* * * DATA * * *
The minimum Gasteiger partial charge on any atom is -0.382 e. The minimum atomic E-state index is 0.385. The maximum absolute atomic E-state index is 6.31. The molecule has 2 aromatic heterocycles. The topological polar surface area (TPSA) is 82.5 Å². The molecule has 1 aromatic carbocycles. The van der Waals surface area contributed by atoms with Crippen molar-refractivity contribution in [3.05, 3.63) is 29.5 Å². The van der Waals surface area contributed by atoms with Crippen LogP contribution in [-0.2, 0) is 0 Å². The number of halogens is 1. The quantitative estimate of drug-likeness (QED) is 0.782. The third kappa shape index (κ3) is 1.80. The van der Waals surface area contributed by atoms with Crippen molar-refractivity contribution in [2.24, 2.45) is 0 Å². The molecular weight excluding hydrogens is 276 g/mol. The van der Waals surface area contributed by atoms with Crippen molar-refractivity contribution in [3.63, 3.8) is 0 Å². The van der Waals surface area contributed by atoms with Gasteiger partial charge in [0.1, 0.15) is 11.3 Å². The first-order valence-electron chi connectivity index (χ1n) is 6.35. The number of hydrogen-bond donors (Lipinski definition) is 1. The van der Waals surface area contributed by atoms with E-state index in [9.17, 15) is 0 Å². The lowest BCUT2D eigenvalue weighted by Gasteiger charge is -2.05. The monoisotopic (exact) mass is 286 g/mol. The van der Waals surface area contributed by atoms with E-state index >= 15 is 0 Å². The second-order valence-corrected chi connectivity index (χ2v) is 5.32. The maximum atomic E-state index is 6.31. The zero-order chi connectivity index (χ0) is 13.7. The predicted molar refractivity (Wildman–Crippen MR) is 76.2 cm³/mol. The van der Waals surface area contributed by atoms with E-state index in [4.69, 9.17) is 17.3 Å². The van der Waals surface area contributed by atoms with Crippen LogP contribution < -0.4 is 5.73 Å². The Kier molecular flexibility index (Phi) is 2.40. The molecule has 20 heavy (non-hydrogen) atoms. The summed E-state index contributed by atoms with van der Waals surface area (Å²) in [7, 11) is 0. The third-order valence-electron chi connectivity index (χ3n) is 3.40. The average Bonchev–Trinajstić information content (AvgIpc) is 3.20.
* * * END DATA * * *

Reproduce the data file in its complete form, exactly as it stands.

The minimum Gasteiger partial charge on any atom is -0.382 e. The minimum atomic E-state index is 0.385. The maximum absolute atomic E-state index is 6.31. The molecule has 2 aromatic heterocycles. The topological polar surface area (TPSA) is 82.5 Å². The molecule has 1 aromatic carbocycles. The van der Waals surface area contributed by atoms with Crippen molar-refractivity contribution in [3.05, 3.63) is 29.5 Å². The van der Waals surface area contributed by atoms with Crippen LogP contribution in [-0.2, 0) is 0 Å². The number of halogens is 1. The quantitative estimate of drug-likeness (QED) is 0.782. The third kappa shape index (κ3) is 1.80. The van der Waals surface area contributed by atoms with Crippen molar-refractivity contribution in [2.24, 2.45) is 0 Å². The molecular weight excluding hydrogens is 276 g/mol. The van der Waals surface area contributed by atoms with Crippen molar-refractivity contribution in [3.63, 3.8) is 0 Å². The van der Waals surface area contributed by atoms with Gasteiger partial charge in [0.1, 0.15) is 11.3 Å². The first-order valence-electron chi connectivity index (χ1n) is 6.35. The number of hydrogen-bond donors (Lipinski definition) is 1. The van der Waals surface area contributed by atoms with E-state index in [9.17, 15) is 0 Å². The lowest BCUT2D eigenvalue weighted by Gasteiger charge is -2.05. The monoisotopic (exact) mass is 286 g/mol. The van der Waals surface area contributed by atoms with E-state index >= 15 is 0 Å². The second-order valence-corrected chi connectivity index (χ2v) is 5.32. The maximum atomic E-state index is 6.31. The zero-order chi connectivity index (χ0) is 13.7. The predicted molar refractivity (Wildman–Crippen MR) is 76.2 cm³/mol. The van der Waals surface area contributed by atoms with E-state index in [4.69, 9.17) is 17.3 Å². The van der Waals surface area contributed by atoms with Crippen LogP contribution < -0.4 is 5.73 Å². The Kier molecular flexibility index (Phi) is 2.40. The molecule has 20 heavy (non-hydrogen) atoms. The summed E-state index contributed by atoms with van der Waals surface area (Å²) in [7, 11) is 0. The third-order valence-electron chi connectivity index (χ3n) is 3.40. The average Bonchev–Trinajstić information content (AvgIpc) is 3.20.